Seán Moncrieff: I got a message to tell me that she was dying

Time is all mixed up, and sometimes it feels like the present mocks the past

We tend to think of life as a story that moves in one direction: birth, all the stuff that happens after that, and then death. Yet that’s not the way we perceive time. In our minds, we whizz back and forth: five minutes or five years in the future, back to when we were kids or something that happened last week. Constant mental time travel. The present goes instantly, and when we think about it, it’s already become the past.

So, weeks after it took place, this is a Christmas story. Of sorts.

Before that, we have to go back even further, and visit a cliché about First Love, and all the blazing intensity it’s supposed to engender. The same story, endlessly repeated: two young people subsumed by feelings they’ve never had before. It establishes a mental template that can subtly affect every subsequent relationship. Some psychologists compare it to the start of an addiction.

Yet this isn’t true for everyone. Herself remembers her first boyfriend fondly, but no more than that. He was grand. For me, my first proper relationship was the full fireworks display. I can remember – or think I can – when I first saw her: and to my painfully earnest teenage mind she seemed both beautifully alien and familiar; as if we already knew each other from a different place.

READ MORE

The process of becoming boyfriend and girlfriend was long and exquisitely torturous, and in my memory it’s a series of wintery night-time images. Our clasped hands shoved into her coat pocket for warmth.

Inevitably, it ended. After school, there was college, work and other relationships. We had sporadic contact, then ended up in different ends of the country.

She became part of my story, one I told to friends, girlfriends, wives and my kids. And, as you do, I would occasionally Google to see what she was up to: a search that never yielded much information. She wasn't one to advertise her private life. There were social media accounts, but she never posted. All I knew were the basic facts: her job, where she lived, her family circumstances. She sent me a card for my 40th birthday and wrote that she felt it was a good age, when you finally have some sense of who you are.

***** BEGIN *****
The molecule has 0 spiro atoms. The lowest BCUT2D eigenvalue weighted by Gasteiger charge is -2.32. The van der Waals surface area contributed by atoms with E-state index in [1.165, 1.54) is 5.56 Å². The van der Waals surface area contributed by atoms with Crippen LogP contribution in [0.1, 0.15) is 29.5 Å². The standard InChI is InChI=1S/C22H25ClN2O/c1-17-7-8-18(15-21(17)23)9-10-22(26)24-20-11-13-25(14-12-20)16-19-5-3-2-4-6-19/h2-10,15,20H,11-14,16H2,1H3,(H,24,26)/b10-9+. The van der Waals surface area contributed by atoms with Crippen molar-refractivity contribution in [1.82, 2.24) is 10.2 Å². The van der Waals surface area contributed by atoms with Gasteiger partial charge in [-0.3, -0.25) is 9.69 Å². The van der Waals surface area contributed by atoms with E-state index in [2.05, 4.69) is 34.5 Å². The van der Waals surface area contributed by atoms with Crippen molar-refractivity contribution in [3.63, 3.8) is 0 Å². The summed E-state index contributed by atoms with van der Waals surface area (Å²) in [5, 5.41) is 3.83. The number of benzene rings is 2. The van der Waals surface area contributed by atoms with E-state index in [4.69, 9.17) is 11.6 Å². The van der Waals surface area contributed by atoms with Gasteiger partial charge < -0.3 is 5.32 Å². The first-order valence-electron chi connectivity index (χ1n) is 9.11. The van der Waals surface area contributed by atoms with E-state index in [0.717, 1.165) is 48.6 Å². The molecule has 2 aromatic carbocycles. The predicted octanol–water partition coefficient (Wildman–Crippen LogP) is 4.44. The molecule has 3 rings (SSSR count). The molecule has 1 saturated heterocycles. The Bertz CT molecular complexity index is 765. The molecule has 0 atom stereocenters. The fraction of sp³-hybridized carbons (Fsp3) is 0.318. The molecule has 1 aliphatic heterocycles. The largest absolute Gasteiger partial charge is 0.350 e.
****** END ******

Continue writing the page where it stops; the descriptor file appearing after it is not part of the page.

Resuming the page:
Three weeks before Christmas I got a message to tell me that she was dying; that she probably wouldn’t make it until the end of year. I hadn’t known she was ill. She wanted me to know. Even after all those years, she knew I would want to know.

Yet even though I felt I didn't quite have the right to be so, I felt devastated too: like I was 16 again, and we had seen each other hours before

All those years. We assume there is a hierarchy to grief, that it is moderated by time and proximity. Of course, there were people around her, who loved her and who were devastated by her loss. Yet even though I felt I didn’t quite have the right to be so, I felt devastated too: like I was 16 again, and we had seen each other hours before.

I wanted to visit, but Covid worries and Storm Barra made that impossible. We arranged a phone call, but that had to be kept short as she was declining fast. It was a matter of hours. I won’t write here what we said to each other. She wasn’t one to advertise her private life. But they were, I like to think, the things we already knew.

Afterwards, I went upstairs. Herself was putting Daughter Number Four to bed. I needed a long hug. Daughter Number Four said it was the first time she’d seen me cry. She said I do it funny. Through her bedroom window, the Christmas lights blinked.

It’s difficult to know what to do after a phone call like that. But the present, or the near future intervened. I had to record some audio for a TV show voice-over: a line about whisked cream. Time is all mixed up, and sometimes it feels like the present mocks the past.

Read More

Recommended